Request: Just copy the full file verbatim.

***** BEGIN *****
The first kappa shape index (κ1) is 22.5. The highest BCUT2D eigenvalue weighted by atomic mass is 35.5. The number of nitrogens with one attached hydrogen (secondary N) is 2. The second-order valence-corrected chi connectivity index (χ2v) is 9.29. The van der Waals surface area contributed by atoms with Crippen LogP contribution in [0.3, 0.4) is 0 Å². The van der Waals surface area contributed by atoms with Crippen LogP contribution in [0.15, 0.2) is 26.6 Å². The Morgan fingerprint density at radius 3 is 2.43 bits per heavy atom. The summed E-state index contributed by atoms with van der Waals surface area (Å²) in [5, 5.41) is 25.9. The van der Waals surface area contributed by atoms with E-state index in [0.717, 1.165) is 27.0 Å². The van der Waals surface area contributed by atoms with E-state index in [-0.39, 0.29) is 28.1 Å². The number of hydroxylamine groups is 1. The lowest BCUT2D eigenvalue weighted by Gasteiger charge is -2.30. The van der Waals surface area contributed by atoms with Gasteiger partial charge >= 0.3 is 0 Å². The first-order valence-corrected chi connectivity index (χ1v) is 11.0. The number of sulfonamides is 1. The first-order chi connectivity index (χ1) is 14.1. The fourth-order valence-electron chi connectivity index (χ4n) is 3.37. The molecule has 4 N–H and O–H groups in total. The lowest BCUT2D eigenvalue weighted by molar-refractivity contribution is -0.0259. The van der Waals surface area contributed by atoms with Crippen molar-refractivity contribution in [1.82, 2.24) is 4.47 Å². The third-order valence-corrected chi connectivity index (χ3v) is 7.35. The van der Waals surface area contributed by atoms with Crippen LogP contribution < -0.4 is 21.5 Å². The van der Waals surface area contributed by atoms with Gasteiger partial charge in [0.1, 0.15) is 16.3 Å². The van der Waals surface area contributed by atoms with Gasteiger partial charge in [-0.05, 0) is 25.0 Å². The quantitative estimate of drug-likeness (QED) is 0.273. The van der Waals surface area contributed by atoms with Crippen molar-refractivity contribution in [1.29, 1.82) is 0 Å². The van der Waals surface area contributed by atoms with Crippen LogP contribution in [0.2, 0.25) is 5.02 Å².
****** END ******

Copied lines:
The first kappa shape index (κ1) is 22.5. The highest BCUT2D eigenvalue weighted by atomic mass is 35.5. The number of nitrogens with one attached hydrogen (secondary N) is 2. The second-order valence-corrected chi connectivity index (χ2v) is 9.29. The van der Waals surface area contributed by atoms with Crippen LogP contribution in [0.3, 0.4) is 0 Å². The van der Waals surface area contributed by atoms with Crippen LogP contribution in [0.15, 0.2) is 26.6 Å². The Morgan fingerprint density at radius 3 is 2.43 bits per heavy atom. The summed E-state index contributed by atoms with van der Waals surface area (Å²) in [5, 5.41) is 25.9. The van der Waals surface area contributed by atoms with E-state index in [0.717, 1.165) is 27.0 Å². The van der Waals surface area contributed by atoms with E-state index in [-0.39, 0.29) is 28.1 Å². The number of hydroxylamine groups is 1. The lowest BCUT2D eigenvalue weighted by Gasteiger charge is -2.30. The van der Waals surface area contributed by atoms with Gasteiger partial charge >= 0.3 is 0 Å². The first-order valence-corrected chi connectivity index (χ1v) is 11.0. The number of sulfonamides is 1. The first-order chi connectivity index (χ1) is 14.1. The fourth-order valence-electron chi connectivity index (χ4n) is 3.37. The molecule has 4 N–H and O–H groups in total. The lowest BCUT2D eigenvalue weighted by molar-refractivity contribution is -0.0259. The van der Waals surface area contributed by atoms with Crippen molar-refractivity contribution in [1.82, 2.24) is 4.47 Å². The third-order valence-corrected chi connectivity index (χ3v) is 7.35. The van der Waals surface area contributed by atoms with Crippen LogP contribution < -0.4 is 21.5 Å². The van der Waals surface area contributed by atoms with Gasteiger partial charge in [0.1, 0.15) is 16.3 Å². The van der Waals surface area contributed by atoms with Gasteiger partial charge in [-0.05, 0) is 25.0 Å². The quantitative estimate of drug-likeness (QED) is 0.273. The van der Waals surface area contributed by atoms with Crippen molar-refractivity contribution in [1.29, 1.82) is 0 Å². The van der Waals surface area contributed by atoms with Crippen LogP contribution in [0.2, 0.25) is 5.02 Å².